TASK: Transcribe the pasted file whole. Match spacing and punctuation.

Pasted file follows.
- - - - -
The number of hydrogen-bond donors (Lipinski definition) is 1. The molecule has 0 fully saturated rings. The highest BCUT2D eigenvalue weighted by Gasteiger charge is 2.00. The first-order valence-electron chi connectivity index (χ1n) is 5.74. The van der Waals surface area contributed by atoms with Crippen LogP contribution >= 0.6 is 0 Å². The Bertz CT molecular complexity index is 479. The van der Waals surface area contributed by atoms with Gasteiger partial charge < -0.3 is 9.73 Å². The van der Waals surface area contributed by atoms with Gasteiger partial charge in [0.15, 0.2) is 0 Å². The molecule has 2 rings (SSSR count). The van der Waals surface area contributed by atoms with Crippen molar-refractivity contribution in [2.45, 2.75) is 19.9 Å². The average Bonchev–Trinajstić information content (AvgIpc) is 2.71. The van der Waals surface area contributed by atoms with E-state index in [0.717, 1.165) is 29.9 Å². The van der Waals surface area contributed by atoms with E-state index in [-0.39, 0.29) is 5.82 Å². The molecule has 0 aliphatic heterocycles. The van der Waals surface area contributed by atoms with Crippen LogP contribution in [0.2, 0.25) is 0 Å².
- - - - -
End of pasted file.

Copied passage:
The number of hydrogen-bond donors (Lipinski definition) is 1. The molecule has 0 fully saturated rings. The highest BCUT2D eigenvalue weighted by Gasteiger charge is 2.00. The first-order valence-electron chi connectivity index (χ1n) is 5.74. The van der Waals surface area contributed by atoms with Crippen LogP contribution >= 0.6 is 0 Å². The Bertz CT molecular complexity index is 479. The van der Waals surface area contributed by atoms with Gasteiger partial charge < -0.3 is 9.73 Å². The van der Waals surface area contributed by atoms with Gasteiger partial charge in [0.15, 0.2) is 0 Å². The molecule has 2 rings (SSSR count). The van der Waals surface area contributed by atoms with Crippen molar-refractivity contribution in [2.45, 2.75) is 19.9 Å². The average Bonchev–Trinajstić information content (AvgIpc) is 2.71. The van der Waals surface area contributed by atoms with E-state index in [0.717, 1.165) is 29.9 Å². The van der Waals surface area contributed by atoms with E-state index in [-0.39, 0.29) is 5.82 Å². The molecule has 0 aliphatic heterocycles. The van der Waals surface area contributed by atoms with Crippen LogP contribution in [0.2, 0.25) is 0 Å².